This aspect of historical consciousness should be a vital truism not just for the hallowed halls of the university, but for the way we teach the history of our people, particularly in our Yeshiva day and high schools. There is no question we want our students to be proud of our past, to understand and appreciate the triumphs of Judaism over the course of its long history. Our pedagogical model for teaching history in Yeshiva day and high schools ought to based on what Salo Baron termed the anti-lachrymose view of Jewish history- that Jewish history is not singularly defined by disaster after persecution after pogrom. The focus of understanding the past, according to Baron, must include the moments of great accomplishment and engagement in the surrounding world in the various historical and geographical contexts we occupied. However, at the same time we extol our past accomplishments, we must teach our students that there were times in which we as a people, as a nation, turned against each other and against the world. Whether these moments of scorn manifested in Jewish sectarianism and inner strife, demonstrated in numerous contexts from the first century CE Palestine to nineteenth century Germany to America in the twenty- first century. Or whether these moments of disastrous behavior were born through our greatest accomplishment of the twentieth century- the State of Israel- which, if we are being truthfully self-critical, has acted at times in harmful and distressing ways over the years of its existence towards various Jewish and non- Jewish groups. In order to shape a better present for our multifaceted, multidimensional community we must understand the sins of the past; in order to create our future we must understand the complexity and nuance of our past mistakes. As educators, whether it is in the context of teaching history or to be sure any other topic, we must remember that complexity is indeed a virtue not a vice, messiness for the sake of understanding, learning, and modeling for the future should be the watchword of our calling. The misdeeds of our past cannot be glossed over, pushed aside for the sake of creating an exemplary, and yes false, account of the past. Rather, we must embrace the past mistakes, learn their lessons, and teachfuture generations how to act, think, and plan.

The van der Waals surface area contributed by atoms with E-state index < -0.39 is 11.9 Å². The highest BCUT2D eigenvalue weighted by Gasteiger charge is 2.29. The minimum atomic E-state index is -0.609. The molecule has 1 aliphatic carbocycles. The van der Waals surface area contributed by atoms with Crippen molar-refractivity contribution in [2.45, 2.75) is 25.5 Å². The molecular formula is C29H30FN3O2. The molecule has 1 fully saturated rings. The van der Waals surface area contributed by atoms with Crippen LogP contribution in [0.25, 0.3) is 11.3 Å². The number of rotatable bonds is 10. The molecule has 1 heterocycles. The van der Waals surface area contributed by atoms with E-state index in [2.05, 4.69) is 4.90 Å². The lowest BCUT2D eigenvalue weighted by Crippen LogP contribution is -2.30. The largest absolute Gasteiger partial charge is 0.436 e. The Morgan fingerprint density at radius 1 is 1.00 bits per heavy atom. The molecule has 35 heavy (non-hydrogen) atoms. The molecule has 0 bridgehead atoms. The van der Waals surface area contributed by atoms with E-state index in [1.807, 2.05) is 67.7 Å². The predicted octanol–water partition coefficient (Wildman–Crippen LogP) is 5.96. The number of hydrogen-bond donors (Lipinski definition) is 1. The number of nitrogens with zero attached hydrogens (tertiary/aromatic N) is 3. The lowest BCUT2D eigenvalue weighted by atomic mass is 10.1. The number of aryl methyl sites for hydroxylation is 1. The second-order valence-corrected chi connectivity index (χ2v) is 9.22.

About the Author
Ethan Zadoff is the co-chair of the history department at the Frisch School. Ethan is a graduate of Yeshiva University and the Graduate Center of the City University of New York.